June 16, 2018 Christine Alexander 0Comment

Maintaining an attractive lawn not only requires lots of hard work and knowledge, but you need a system for wiping out those lawn invaders: weeds. And the good news is that, it doesn’t really matter if it’s late Spring or mid-Summer, you can still wage war on your grass. 

Depending on the acreage of your lawn, you may decide to simply call a professional landscaper with existing greener grass systems. Having a weed-free lawn is a doable DIY project, however, if crabgrass, dandelions, and broadleaf weeds have taken over, professional services can pinpoint the type of weed, and extent of the problem. Not to mention, experts typically use a strong commercial herbicide that won’t damage grass roots.

Eliminating Common Weeds

Dandelions, thistles, clover, and ground ivy are the most common weeds in yards. But spend an hour spraying a store-bought herbicide, and within a couple of days you’ll notice the weeds will start to wilt. Unfortunately, there are hundreds of weeds, and they fall within three categories: broadleaf, annual grassy weeds or perennial weeds, and specific types of herbicides will target each group.

Killing Broadleaf Weeds

Before broadleaf weeds begin growing in the Spring, homeowners can apply a pre-emergent herbicide that stops them before they sprout. You’ll find many pre-emergent herbicides on store shelves, but if you decide to call commercial landscaper, discuss one that is a one-size-fits-all, and can last all year. Landscapers typically use commercial products that not only eliminate seeds before they sprout, but also can target some weeds that have just started to grow. These single applications are more of a magic bullet.

If it is late in the season, and you have some broadleaves that begin popping up, you can spot-treat with a post-emergence herbicide. For smaller lawns, you’ll probably want to choose a pre-mixed herbicide for spot-treatments. Spray the lawn only in temperatures below 80 degrees because herbicide can vaporize when it’s hot outside.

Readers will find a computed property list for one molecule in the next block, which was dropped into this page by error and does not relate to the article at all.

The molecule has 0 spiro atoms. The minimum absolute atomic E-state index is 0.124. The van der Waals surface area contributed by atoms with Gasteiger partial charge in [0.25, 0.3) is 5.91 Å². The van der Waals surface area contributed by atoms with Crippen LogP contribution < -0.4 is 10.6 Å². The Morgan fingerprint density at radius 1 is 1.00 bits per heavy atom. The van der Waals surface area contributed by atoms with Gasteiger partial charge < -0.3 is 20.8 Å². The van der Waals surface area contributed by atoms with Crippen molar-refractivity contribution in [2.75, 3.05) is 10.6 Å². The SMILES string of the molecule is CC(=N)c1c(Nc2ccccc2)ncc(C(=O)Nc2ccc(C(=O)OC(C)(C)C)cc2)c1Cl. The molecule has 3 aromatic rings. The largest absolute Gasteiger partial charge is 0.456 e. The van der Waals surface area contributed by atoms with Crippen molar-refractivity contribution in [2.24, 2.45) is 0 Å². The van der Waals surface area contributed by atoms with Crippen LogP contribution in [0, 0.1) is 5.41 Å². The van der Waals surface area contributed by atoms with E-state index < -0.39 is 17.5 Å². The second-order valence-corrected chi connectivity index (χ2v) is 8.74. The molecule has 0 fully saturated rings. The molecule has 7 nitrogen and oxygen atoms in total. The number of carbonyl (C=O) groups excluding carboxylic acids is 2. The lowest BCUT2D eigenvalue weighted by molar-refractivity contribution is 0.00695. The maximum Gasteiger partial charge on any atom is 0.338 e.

If you’re lawn has too many weeds that are scattered over large areas, it’s best to spray the entire lawn.

Crabgrass and Annual Weeds

Annual weeds will sprout from seeds every year. The weed dies late in the fall but leaves behind seeds to germinate the next spring. While crabgrass is the most notorious headache, there are others like nutgrass and yellow foxtail.

A common herbicide used is crabgrass preventer. It’s a pre-emergent herbicide used to kill seeds before they germinate. The best way to handle a few scattered grassy weeds is by spot-treating them, however, if you’ve waited too long and the lawn has been taken over by grassy weeds, spray the entire yard with post-emergence herbicide. Spray enough to wet the weeds, and they should begin to die within five days.

The Toughest Weeds to Deal With

Perennial grassy weeds return every year, and they’re the toughest to deal with. While killing these weeds, homeowners often end up damaging and eliminating grass. These weeds have deep, expansive root systems, that make it close to impossible to kill them. Of course, these grassy weeds can be killed, just like the other types, but it’s safer to use a spot-treat regimen.

The best solution to rid your lawn of perennial weeds is to identify them, then apply herbicide by hand (using gloved hands) to each patch of weeds. Spray the solution onto the gloves and rub onto the weed. This should be done early in season because during the summer roots will spread and so will these grasses. Herbicide is most effective before roots become sturdier. Once there are too many perennial grasses that have taken over, the only solution is to kill everything, mow, and start over.

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